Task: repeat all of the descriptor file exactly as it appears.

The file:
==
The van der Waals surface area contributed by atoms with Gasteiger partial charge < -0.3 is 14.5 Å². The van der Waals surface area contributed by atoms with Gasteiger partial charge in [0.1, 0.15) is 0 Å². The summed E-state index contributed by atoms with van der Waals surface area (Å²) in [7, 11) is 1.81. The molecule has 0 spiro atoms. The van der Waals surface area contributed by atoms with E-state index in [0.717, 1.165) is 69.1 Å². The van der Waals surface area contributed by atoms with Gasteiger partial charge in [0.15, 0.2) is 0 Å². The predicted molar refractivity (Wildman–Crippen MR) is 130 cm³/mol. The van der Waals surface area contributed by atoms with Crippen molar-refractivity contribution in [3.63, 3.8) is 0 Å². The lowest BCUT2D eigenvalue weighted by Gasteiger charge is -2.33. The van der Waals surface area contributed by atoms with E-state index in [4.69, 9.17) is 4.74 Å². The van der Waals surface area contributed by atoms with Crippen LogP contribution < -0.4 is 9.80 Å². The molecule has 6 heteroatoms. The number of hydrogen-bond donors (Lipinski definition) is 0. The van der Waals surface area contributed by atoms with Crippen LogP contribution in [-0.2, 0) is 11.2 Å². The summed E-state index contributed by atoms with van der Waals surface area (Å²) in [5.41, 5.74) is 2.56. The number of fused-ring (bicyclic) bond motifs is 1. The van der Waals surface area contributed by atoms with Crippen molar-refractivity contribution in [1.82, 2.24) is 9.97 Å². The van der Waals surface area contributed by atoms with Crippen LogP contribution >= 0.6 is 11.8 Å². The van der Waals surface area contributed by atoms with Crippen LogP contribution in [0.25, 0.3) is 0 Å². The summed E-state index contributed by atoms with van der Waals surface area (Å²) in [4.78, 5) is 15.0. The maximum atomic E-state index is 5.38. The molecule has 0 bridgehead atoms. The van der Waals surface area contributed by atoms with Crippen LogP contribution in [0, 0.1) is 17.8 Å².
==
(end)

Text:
The van der Waals surface area contributed by atoms with Gasteiger partial charge < -0.3 is 14.5 Å². The van der Waals surface area contributed by atoms with Gasteiger partial charge in [0.1, 0.15) is 0 Å². The summed E-state index contributed by atoms with van der Waals surface area (Å²) in [7, 11) is 1.81. The molecule has 0 spiro atoms. The van der Waals surface area contributed by atoms with E-state index in [0.717, 1.165) is 69.1 Å². The van der Waals surface area contributed by atoms with Gasteiger partial charge in [0.15, 0.2) is 0 Å². The predicted molar refractivity (Wildman–Crippen MR) is 130 cm³/mol. The van der Waals surface area contributed by atoms with Crippen molar-refractivity contribution in [3.63, 3.8) is 0 Å². The lowest BCUT2D eigenvalue weighted by Gasteiger charge is -2.33. The van der Waals surface area contributed by atoms with E-state index in [4.69, 9.17) is 4.74 Å². The van der Waals surface area contributed by atoms with Crippen LogP contribution < -0.4 is 9.80 Å². The molecule has 6 heteroatoms. The number of hydrogen-bond donors (Lipinski definition) is 0. The van der Waals surface area contributed by atoms with Crippen LogP contribution in [-0.2, 0) is 11.2 Å². The summed E-state index contributed by atoms with van der Waals surface area (Å²) in [5.41, 5.74) is 2.56. The number of fused-ring (bicyclic) bond motifs is 1. The van der Waals surface area contributed by atoms with Crippen molar-refractivity contribution in [1.82, 2.24) is 9.97 Å². The van der Waals surface area contributed by atoms with Crippen LogP contribution >= 0.6 is 11.8 Å². The van der Waals surface area contributed by atoms with Crippen LogP contribution in [0.25, 0.3) is 0 Å². The summed E-state index contributed by atoms with van der Waals surface area (Å²) in [4.78, 5) is 15.0. The maximum atomic E-state index is 5.38. The molecule has 0 bridgehead atoms. The van der Waals surface area contributed by atoms with Crippen LogP contribution in [0, 0.1) is 17.8 Å².